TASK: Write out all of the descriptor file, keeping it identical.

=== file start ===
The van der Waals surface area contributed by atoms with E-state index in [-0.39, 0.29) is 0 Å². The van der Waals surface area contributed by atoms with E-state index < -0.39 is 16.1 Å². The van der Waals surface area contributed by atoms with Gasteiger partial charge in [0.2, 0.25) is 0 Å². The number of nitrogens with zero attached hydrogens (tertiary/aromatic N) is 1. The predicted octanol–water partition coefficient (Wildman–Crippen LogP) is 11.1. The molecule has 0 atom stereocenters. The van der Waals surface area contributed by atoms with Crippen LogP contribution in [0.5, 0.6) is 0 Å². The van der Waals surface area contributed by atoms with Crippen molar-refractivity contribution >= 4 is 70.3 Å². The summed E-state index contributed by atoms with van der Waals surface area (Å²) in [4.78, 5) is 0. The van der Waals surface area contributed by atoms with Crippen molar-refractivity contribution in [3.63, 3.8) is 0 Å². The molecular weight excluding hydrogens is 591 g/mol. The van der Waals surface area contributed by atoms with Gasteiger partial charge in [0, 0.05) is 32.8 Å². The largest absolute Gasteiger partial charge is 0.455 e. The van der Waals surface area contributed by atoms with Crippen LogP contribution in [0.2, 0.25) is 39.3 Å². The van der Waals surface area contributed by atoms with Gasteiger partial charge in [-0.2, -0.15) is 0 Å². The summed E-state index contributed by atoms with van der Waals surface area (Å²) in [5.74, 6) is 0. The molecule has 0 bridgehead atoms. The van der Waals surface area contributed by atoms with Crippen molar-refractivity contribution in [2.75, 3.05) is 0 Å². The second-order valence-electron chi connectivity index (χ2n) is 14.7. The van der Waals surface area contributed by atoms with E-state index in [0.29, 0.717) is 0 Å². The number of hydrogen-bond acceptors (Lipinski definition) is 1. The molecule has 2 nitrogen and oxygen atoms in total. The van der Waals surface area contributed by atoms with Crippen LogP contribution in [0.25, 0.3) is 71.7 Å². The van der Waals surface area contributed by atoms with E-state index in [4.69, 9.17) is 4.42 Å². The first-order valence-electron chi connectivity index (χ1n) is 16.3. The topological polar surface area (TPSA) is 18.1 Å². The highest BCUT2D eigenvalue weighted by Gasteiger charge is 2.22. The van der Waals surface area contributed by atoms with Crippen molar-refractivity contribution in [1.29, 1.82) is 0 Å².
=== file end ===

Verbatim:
The van der Waals surface area contributed by atoms with E-state index in [-0.39, 0.29) is 0 Å². The van der Waals surface area contributed by atoms with E-state index < -0.39 is 16.1 Å². The van der Waals surface area contributed by atoms with Gasteiger partial charge in [0.2, 0.25) is 0 Å². The number of nitrogens with zero attached hydrogens (tertiary/aromatic N) is 1. The predicted octanol–water partition coefficient (Wildman–Crippen LogP) is 11.1. The molecule has 0 atom stereocenters. The van der Waals surface area contributed by atoms with Crippen LogP contribution in [0.5, 0.6) is 0 Å². The van der Waals surface area contributed by atoms with Crippen molar-refractivity contribution >= 4 is 70.3 Å². The summed E-state index contributed by atoms with van der Waals surface area (Å²) in [4.78, 5) is 0. The van der Waals surface area contributed by atoms with Crippen molar-refractivity contribution in [3.63, 3.8) is 0 Å². The molecular weight excluding hydrogens is 591 g/mol. The van der Waals surface area contributed by atoms with Gasteiger partial charge in [0, 0.05) is 32.8 Å². The largest absolute Gasteiger partial charge is 0.455 e. The van der Waals surface area contributed by atoms with Crippen LogP contribution in [0.2, 0.25) is 39.3 Å². The van der Waals surface area contributed by atoms with Gasteiger partial charge in [-0.2, -0.15) is 0 Å². The summed E-state index contributed by atoms with van der Waals surface area (Å²) in [5.74, 6) is 0. The molecule has 0 bridgehead atoms. The van der Waals surface area contributed by atoms with Crippen molar-refractivity contribution in [2.75, 3.05) is 0 Å². The second-order valence-electron chi connectivity index (χ2n) is 14.7. The van der Waals surface area contributed by atoms with E-state index in [0.29, 0.717) is 0 Å². The number of hydrogen-bond acceptors (Lipinski definition) is 1. The molecule has 2 nitrogen and oxygen atoms in total. The van der Waals surface area contributed by atoms with Crippen LogP contribution in [0.25, 0.3) is 71.7 Å². The van der Waals surface area contributed by atoms with E-state index in [4.69, 9.17) is 4.42 Å². The first-order valence-electron chi connectivity index (χ1n) is 16.3. The topological polar surface area (TPSA) is 18.1 Å². The highest BCUT2D eigenvalue weighted by Gasteiger charge is 2.22. The van der Waals surface area contributed by atoms with Crippen molar-refractivity contribution in [1.29, 1.82) is 0 Å².